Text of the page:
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Suicide Rates in Teens Increased During the Pandemic

girl in sweater by window considering suicide rates in teens

A new study has uncovered a possible link between suicide rates in teens and COVID-related grief. According to the CDC, more than 140,000 U.S. children lost primary or secondary caregivers because of the pandemic between April 2020 to June 2021.1 If your teen is struggling with trauma from the pandemic or a loss that has occurred during COVID, our treatment programs can help them heal and recover. Contact us online or call 888.291.2309 today.

The Rising Rate of Suicide in Teens

The suicide rate in teens could be rising not only because teens have experienced tragic loss and unmanageable grief during the pandemic but because of the stress and anxiety that has been ever present in their homes. In fact, the CDC has found that more than half of American teens in high school experienced insults and other forms of emotional abuse from parents or other adults in their homes during the pandemic.2 This horrifying statistic simply drives home the sad reality that families were under extreme stress during lockdown as a result of job loss and fear of illness.

The Reasons Why Teens Attempt Suicide

The pandemic impacted everyone, but the toll it took on teens and other adolescent children was especially unique. Social isolation, constant uncertainty, stress, fear, and uneven political response to a global crisis have plagued their young lives, all at a critical time when they are most vulnerable. Teenage emergency room visits for suicide attempts increased significantly during the pandemic. Additionally, the rate of suicide in teens in Texas, for example, was on the rise prior to the pandemic. However, most suicidal attempts are not fatal except when firearms are used.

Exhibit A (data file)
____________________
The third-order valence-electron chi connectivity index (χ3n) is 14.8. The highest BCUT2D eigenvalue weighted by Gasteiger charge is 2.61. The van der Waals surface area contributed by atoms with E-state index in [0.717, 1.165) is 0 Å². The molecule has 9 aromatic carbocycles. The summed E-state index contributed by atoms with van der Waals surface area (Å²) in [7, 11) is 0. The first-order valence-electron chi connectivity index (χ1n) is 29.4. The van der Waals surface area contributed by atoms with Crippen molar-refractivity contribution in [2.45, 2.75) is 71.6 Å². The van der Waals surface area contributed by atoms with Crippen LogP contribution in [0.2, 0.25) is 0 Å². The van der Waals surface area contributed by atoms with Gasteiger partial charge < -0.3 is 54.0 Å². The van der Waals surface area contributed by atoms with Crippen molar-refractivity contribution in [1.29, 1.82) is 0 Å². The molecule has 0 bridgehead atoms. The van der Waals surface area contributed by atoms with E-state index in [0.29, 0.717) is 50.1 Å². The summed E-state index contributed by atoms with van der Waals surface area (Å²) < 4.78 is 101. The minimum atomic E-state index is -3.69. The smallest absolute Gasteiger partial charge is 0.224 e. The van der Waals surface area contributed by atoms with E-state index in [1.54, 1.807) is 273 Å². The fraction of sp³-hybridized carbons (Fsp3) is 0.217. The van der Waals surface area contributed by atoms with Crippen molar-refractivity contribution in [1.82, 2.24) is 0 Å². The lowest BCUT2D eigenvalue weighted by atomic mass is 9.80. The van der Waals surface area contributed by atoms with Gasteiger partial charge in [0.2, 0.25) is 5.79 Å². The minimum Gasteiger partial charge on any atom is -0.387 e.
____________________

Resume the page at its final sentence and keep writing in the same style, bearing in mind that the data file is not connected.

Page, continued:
Easy Access to Guns

During the pandemic, there was a significant rise in the sale of firearms, which is troubling for a number of reasons but most notably, when it comes to the rate of suicide in teens, is that the greatest risk factor of death by suicide is access to firearms in the house. More than 80% of teens who die by suicide using firearms use a gun belonging to a member of their family.


Medical professionals are still trying to determine the reasons for the rise in the suicide rates in teens, but they can cite potential factors such as bullying. Bullying has long been problematic for children, but bullying online and on social media has increased not only the frequency but also how harsh the bullying is. This is because teens are being bullied now in a way that feels more permanent and often anonymous. Teens may even be goaded into suicidal behavior by their peers or by anonymous trolls online.

High Expectations

Pressures at home could also be contributing to the increase in teen suicides during the past few years of living with COVID. Some of the pressure that could be causing teens stress include:

  • Helping provide for their family
  • Getting better grades
  • General economic woes related to the pandemic within the household

One other reason we may be seeing a shocking rise in the rate of suicide in teens could be down simply to better reporting of suicide attempts. This does not mean there is not a problem that should be addressed with professional mental health and substance abuse treatment programs, but it is important to note that more accurate reporting could be behind the eye-popping suicide rates in teens today.

Help for Teen Mental Health at Imagine Fort Collins

The pandemic may have caused serious trauma for your teen. Because suicide rates in teens are rising, contact Imagine Fort Collins today using our secure online form or call us at 888.291.2309 to learn how a customized treatment program can help.

  1. CDC – The Hidden U.S. COVID-19 Pandemic: Orphaned Children – More than 140,000 U.S. Children Lost a Primary or Secondary Caregiver Due to the COVID-19 Pandemic
  2. CDC – Disruptions to School and Home Life Among High School Students During the COVID-19 Pandemic — Adolescent Behaviors and Experiences Survey, United States, January–June 2021